Book Review: The Valley of Amazement
Posted January 14, 2015on:
The Valley of Amazement by Amy Tan, HarperCollins, 2013, 589 pp.
This is Amy Tan’s most epic novel to date. As always, she crosses generations and continents, with a dual emphasis on relationships between mothers and daughters, and the coming together of Chinese and American cultures. Unfortunately, the epic length of this book is not supported by a story or characters worthy of nearly 600 pages. While it was a good story, well written and new, it felt slow and excessive, like it was altogether too much information. I would have adored the story if it had been less than 400 pages (and, yes, I think it could have been told just as well in that span–somethings were just unnecessary). Even so, Tan’s writing and a compelling setting saved the day.
The story centers on Violet, a young girl who is the daughter of a Chinese man and American woman, being raised in a first-class courtesan house in Shanghai at the beginning of the 20th century. Her mother, Lulu/Lucia/Lucretia, is the owner of the courtesan house, which specializes in bringing together Western and Chinese businessmen. Her mother partners with Golden Dove, a Chinese courtesan who helped her start the business. Violet and her mother never find an easy intimacy as mother and daughter (this is an Amy Tan book, after all). MILD SPOILERS HERE: Events when Violet is 14 lead to a forced separation, as her mother sails to America and Violet is sold as a courtesan. A former courtesan from her mother’s house, Magic Cloud, becomes her companion and advisor. The book then explores the way a particular pattern of both circumstances and attitudes plays out across three generations.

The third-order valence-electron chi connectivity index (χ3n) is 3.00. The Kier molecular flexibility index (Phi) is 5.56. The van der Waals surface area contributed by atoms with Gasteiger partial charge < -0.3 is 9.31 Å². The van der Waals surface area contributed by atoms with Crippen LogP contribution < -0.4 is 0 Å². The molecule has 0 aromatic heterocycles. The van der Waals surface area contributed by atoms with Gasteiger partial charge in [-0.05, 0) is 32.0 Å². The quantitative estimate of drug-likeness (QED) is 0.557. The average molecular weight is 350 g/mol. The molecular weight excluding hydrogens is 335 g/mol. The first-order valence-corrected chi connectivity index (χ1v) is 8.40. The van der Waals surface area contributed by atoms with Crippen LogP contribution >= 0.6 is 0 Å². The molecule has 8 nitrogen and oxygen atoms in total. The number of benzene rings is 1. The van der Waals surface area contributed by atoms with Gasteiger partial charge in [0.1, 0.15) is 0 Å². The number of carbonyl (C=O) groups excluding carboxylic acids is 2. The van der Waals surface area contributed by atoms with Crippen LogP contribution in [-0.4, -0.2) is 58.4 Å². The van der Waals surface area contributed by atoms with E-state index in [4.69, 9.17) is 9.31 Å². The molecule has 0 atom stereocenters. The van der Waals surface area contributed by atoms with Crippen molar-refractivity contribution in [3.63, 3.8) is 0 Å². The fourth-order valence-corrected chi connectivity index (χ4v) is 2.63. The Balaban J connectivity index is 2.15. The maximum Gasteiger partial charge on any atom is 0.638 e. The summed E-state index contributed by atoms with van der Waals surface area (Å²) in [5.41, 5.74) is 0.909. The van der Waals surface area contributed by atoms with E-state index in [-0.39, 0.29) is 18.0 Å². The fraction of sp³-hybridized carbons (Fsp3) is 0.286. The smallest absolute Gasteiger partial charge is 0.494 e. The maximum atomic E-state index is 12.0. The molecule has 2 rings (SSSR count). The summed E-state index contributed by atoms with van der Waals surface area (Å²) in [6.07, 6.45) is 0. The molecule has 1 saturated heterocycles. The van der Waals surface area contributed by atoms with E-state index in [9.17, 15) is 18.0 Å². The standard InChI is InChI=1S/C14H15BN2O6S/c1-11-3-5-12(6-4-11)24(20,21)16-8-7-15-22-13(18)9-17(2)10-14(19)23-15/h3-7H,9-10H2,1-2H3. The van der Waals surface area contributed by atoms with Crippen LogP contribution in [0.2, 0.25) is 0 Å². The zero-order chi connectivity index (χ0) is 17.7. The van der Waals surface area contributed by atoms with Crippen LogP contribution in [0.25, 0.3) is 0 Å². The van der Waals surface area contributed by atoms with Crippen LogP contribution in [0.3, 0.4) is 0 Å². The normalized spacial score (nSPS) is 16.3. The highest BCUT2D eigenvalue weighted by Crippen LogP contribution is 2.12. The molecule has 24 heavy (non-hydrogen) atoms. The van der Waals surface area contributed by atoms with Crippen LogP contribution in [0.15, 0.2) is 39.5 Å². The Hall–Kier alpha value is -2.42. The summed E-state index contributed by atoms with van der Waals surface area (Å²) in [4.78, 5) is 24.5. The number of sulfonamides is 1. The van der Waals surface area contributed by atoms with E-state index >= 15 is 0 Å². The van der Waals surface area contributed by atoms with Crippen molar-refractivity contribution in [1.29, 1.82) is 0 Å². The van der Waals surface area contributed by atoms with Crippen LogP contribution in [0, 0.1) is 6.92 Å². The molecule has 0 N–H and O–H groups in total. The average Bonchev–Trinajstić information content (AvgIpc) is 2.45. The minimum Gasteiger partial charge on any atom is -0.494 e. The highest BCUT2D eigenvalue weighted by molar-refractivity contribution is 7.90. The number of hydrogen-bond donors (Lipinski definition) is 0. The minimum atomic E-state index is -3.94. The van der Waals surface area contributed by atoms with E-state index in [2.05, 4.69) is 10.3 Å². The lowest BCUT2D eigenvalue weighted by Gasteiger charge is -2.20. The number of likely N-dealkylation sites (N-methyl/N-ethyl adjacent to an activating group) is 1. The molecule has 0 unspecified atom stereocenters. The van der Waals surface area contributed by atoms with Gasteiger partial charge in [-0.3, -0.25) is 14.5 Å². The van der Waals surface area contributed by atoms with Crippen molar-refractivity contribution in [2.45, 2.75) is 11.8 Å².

Most of the story is Violet’s, and the book would have been better if it had remained so. The lengthy back-story about Lulu was interesting, but it could have been told with much greater brevity. The back-story of the third generation in the last 100 pages felt wholly unnecessary (to avoid spoilers, I won’t tell you whether it’s Violet’s daughter or grandmother). None of the main characters (Violet, Lulu and the additional generation) were exceptionally memorable or compelling. It was the two supporting characters–Golden Dove and Magic Cloud–who are the most interesting and compelling. There are a cast of male characters, too, with some good stories and backgrounds.
What made the book worthwhile was the setting. Amy Tan did extensive research into life in Shanghai in the early 20th century, into the roles of the courtesans, into life in Chinese farming villages, and more. She does a beautiful job of capturing that world and bringing it to life. In my imagination, I could picture everything she described–the rooms, the streets, the mountains, the men and women in the courtesan houses, even the subtlety of gestures and silent acknowledgements. I felt the strain and restraint of the prescribed roles in Chinese families and society. That part of the book is masterful, compelling, and fascinating. I enjoyed it very much, even as found myself wading through much of the rest.
The Valley of Amazement would have benefited from a more rigorous editor, but it’s still worth reading, if you’ve got the time to read a really good 400 page novel that lasts for 600 pages.